Creating a new wallet is extremely easy, and the website uses the movement of your mouse to add additional entropy to the seed phrase when generating a new wallet. This helps to secure the wallet further and ensure it is nearly impossible to crack the seed phrase or master key.
Obviously the wallet can be used to either send or receive XTZ and it is a direct connection to the Tezos network. Probably the most unique and useful feature of the wallet is the ability to sign transactions offline, thus ensuring your keys are never exposed to the internet. Once the transaction is signed offline it can later be broadcast once an internet connection is re-established.
Don’t be put off by the simplicity of the website as this is a good wallet that has received a lot of praise and support from the Tezos community.
Wetez is one of the earliest companies to provide a mobile wallet for sending, receiving and staking XTZ tokens. The company behind the Wetez wallet is based in China.
The mobile wallet is available for both Android and iOS operating systems and it integrates fullt with the Tezos delegation service, allowing you to stake tokens and receive your XTZ dividends.
Currently (early December 2018) there is no formal Tezos paper wallet generator. Of course you can always create your own paper wallet by writing down your mnemonic seed phrase and/or public key.
That said, it does look as if there will be a paper wallet generator coming in the near future. In September 2018 there was a contest held on 99designs to create a design for a Tezos paper wallet. There were two winning designs chosen and you can go to the 99designs contest page to see them if you like.
The contest was hosted by SimpleStaking.com, which appears to be a desktop Tezos wallet that’s in development. You can download the beta to check it out, but there are no guarantees it is secure. I assume that the paper wallet will be released once the desktop wallet is out of beta.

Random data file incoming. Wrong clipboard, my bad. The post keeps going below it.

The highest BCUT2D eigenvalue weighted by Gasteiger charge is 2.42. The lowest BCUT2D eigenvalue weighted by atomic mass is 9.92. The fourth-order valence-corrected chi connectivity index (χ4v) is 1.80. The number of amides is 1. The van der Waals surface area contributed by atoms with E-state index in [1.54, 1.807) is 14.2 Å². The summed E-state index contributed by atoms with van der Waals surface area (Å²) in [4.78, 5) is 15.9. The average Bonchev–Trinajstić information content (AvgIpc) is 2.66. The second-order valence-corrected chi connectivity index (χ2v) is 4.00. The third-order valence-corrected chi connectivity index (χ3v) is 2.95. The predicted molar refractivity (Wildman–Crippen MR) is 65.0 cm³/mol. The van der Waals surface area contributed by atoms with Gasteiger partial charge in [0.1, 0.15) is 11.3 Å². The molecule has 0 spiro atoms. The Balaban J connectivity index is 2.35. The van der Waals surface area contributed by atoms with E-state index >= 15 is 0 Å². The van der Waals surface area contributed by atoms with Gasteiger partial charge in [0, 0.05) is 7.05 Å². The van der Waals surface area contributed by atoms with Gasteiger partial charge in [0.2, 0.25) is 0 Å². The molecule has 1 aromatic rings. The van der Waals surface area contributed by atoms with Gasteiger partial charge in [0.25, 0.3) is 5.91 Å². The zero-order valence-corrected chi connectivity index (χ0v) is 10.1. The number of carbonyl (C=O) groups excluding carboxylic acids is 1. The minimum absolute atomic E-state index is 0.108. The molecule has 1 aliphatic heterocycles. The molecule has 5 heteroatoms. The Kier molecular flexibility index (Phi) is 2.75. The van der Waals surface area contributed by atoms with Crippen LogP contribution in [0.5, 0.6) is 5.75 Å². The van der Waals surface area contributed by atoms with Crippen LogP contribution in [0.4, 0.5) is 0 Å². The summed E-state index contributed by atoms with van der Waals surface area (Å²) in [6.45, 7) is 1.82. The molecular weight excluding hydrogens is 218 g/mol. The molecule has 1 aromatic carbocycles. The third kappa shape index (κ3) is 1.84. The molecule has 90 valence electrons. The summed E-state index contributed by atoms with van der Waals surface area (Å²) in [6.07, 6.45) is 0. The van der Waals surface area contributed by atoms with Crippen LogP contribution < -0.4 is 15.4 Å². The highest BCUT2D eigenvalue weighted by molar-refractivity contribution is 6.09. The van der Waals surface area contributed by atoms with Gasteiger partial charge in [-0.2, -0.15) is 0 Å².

Another very popular hardware wallet that you could use for storage and staking is the Ledger Nano S. Given that this is a hardware wallet it means that your keys are kept securley in an offline environment. It is also slightly cheaper than the Trezor Model T costing only $99.
Even though this is safer than a number of the other wallets above, it is not as user friendly. This is because in order to use the Ledger Nano with your Tezos you have to know how to make use of Command Line tools. However, there are step by step guides that could make this process that much more simple.
As mentioned, the TezBox developers have also added support for the Ledger Nano. Therefore, if you think that the command line setup above is a bit too overwhelming then you can always set up your device with the TezBox desktop software. The same author has created this guide with steps to complete this.
Irrespective of which wallet you do choose, you should make certain that you are following wallet security best practices. These include some of the following factors:
It is perhaps also wise to hold your XTZ in more than one wallet in more than one form. For example, you could store the majority of your XTZ in your hardware device while holding a smaller balance in a desktop or mobile wallet. The hardware balance can be used for secure staking purposes where the mobile / desktop can be used for every day transactions.
From the above list you can see that the hardware wallets are no doubt the safest options. These allow your private keys to remain out of reach of hackers. Yes, they do cost money but in the long run this could be insignificant compared to the cost of a loss.
As Tezos further develops it it likely that many more XTZ wallet options could present themselves. There are quite a few other wallets available, and some still in development (such as the SimpleStaking desktop wallet mentioned). If these wallets meet the minimum security options then they could be considered viable candidates.
Of course, the virtue of Doing Your Own Research (DYOR) is also the key to wallet selection. You should make sure that your Tezos wallet of choice has substantial community backing and a reputable developer team behind it.